Last week the US launched a major offensive on Fallujah using heavy artillery, bulldozers and tanks. The target was insurgents, but here one family reveals the horror of being caught in the conflict By Dahr Jamail in Baghdad
*She weeps *while telling the story. The abaya (tunic) she wears cannot hide the shaking of her body as waves of grief roll through her. “I cannot get the image out of my mind of her foetus being blown out of her body.”
Muna Salim’s sister, Artica, was seven months’ pregnant when two rockets from US warplanes struck her home in Fallujah on November 1. “My sister Selma and I only survived because we were staying at our neighbours’ house that night,” Muna continued, unable to reconcile her survival while eight members of her family perished during the pre-assault bombing of Fallujah that had dragged on for weeks.
Khalid, one of their brothers who was also killed in the attack, has left behind a wife and five young children.
“There were no fighters in our area, so I don’t know why they bombed our home,” said Muna. “When it began there were full assaults from the air and tanks attacking the city, so we left from the eastern side of Fallujah and came to Baghdad.”
Selma, Muna’s 41-year-old sister, told of horrific scenes in the city which has become the centre of resistance in Iraq over the last few months. She described houses that had been razed by countless US air strikes, where the stench of decaying bodies swirled around the city on the dry, dusty winds.
“The bombed houses had collapsed and covered the bodies, and nobody could get to them because people were too afraid to drive a bulldozer,” she explained, throwing her hands into the air in despair.
“Even for people to walk out of their houses is impossible in Fallujah because of the snipers.”
Both sisters described a nightmarish existence inside the city where fighters controlled many areas, food and medicine were often in short supply, and the thumping concussions of US bombs had become a daily reality.
Water also was often in short supply, and electricity a rarity. Like many families cowered down inside Fallujah they ran a small generator when they could afford the fuel.
“Even when the bombs were far away, glasses would fall off our shelves and break,” said Muna. “None of us could sleep as during the night it was worse.”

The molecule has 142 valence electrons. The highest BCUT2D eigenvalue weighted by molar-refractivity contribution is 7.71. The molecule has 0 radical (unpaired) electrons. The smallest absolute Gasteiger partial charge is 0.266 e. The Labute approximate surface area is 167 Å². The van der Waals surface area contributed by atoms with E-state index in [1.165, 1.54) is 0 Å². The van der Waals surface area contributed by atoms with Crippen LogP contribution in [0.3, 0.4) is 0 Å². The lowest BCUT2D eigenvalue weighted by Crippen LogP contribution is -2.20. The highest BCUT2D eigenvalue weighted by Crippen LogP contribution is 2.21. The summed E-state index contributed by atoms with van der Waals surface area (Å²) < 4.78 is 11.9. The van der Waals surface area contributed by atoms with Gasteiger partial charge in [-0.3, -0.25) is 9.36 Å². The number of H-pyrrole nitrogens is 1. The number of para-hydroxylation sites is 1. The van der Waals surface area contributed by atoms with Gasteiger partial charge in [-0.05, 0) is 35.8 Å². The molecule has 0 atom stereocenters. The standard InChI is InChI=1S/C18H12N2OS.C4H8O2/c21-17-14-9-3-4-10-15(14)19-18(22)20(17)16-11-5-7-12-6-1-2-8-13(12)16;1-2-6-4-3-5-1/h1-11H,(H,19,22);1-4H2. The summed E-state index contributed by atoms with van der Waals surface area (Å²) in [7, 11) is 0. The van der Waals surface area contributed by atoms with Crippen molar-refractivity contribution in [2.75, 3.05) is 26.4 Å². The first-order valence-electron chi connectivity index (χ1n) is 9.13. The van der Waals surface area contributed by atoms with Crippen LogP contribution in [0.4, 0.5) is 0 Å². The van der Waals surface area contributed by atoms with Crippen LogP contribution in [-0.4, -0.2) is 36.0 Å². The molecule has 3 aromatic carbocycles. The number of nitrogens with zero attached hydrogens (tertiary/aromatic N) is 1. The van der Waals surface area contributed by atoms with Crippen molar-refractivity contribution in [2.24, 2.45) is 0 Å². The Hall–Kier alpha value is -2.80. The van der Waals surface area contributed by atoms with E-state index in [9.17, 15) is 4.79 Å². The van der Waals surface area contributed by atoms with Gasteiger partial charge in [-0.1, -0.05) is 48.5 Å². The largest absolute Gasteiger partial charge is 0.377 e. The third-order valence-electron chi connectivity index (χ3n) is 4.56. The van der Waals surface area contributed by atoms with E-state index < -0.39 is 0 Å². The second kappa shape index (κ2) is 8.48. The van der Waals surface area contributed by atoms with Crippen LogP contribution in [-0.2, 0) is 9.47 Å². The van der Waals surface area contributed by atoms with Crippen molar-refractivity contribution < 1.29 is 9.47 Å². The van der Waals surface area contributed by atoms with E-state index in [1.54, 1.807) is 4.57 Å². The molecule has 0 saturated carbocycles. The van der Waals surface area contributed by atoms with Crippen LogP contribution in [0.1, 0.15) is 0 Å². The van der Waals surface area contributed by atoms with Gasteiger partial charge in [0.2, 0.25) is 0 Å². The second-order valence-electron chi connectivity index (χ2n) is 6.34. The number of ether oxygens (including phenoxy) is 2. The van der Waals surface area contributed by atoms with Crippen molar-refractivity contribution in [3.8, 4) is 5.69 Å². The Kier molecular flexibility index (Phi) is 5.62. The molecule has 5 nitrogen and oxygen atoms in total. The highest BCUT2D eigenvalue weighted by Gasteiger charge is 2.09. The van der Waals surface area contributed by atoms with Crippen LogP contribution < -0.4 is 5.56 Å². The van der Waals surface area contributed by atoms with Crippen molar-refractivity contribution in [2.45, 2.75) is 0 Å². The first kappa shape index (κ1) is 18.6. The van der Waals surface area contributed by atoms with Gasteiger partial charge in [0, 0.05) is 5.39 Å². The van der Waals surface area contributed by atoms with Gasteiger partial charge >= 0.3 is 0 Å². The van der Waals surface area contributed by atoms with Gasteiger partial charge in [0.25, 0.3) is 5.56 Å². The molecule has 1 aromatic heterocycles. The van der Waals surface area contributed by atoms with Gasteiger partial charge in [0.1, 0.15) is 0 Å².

While going to the market in the middle of the day to find food, the sisters said they felt terrorised by US warplanes, which often roared over the sprawling city. “The jets flew over so much,” said Selma, “but we never knew when they would strike the city.”
The women described a scene of closed shops, mostly empty streets, and terrorised residents wandering around the city not knowing what to do.
“Fallujah was like a ghost town most of the time,” described Muna. “Most families stayed inside their houses all the time, only going out for food when they had to.”
Tanks often attacked the outskirts of the city in skirmishes with resistance fighters, adding to the chaos and unrest. Attack helicopters rattling low over the desert were especially terrifying, criss-crossing over the city and firing rockets into the centre.
While recounting their family’s traumatic experiences over the last few weeks, from their uncle’s home in Baghdad, each of the sisters often paused, staring at the ground as if lost in the images before adding more detail. Their 65-year-old mother, Hadima, was killed in the bombing, as was their brother Khalid, who was an Iraqi police captain. Their sister Ka’ahla and her 22-year-old son also died.
“Our situation was like so many in Fallujah,” said Selma, continuing, her voice now almost emotionless and matter of fact. The months of living in terror are etched on her face.
“So many people could not leave because they had nowhere to go, and no money.”
Adhra’a, another of their sisters, and Samr, Artica’s husband, were also among the victims. Samr had a PhD in religious studies. Artica and Samr had a four-year-old son, Amorad, who died with his parents and his unborn brother or sister.
The two sisters managed to flee the city from the eastern side, carefully making their way through the US military cordon which, for the most part, encircled the area. As they left, they witnessed a scene that was full assaults on their city from US warplanes and tanks .
“Why was our family bombed?” pleaded Muna, tears streaming down her cheeks, “There were never any fighters in our area.”
/14 November 2004/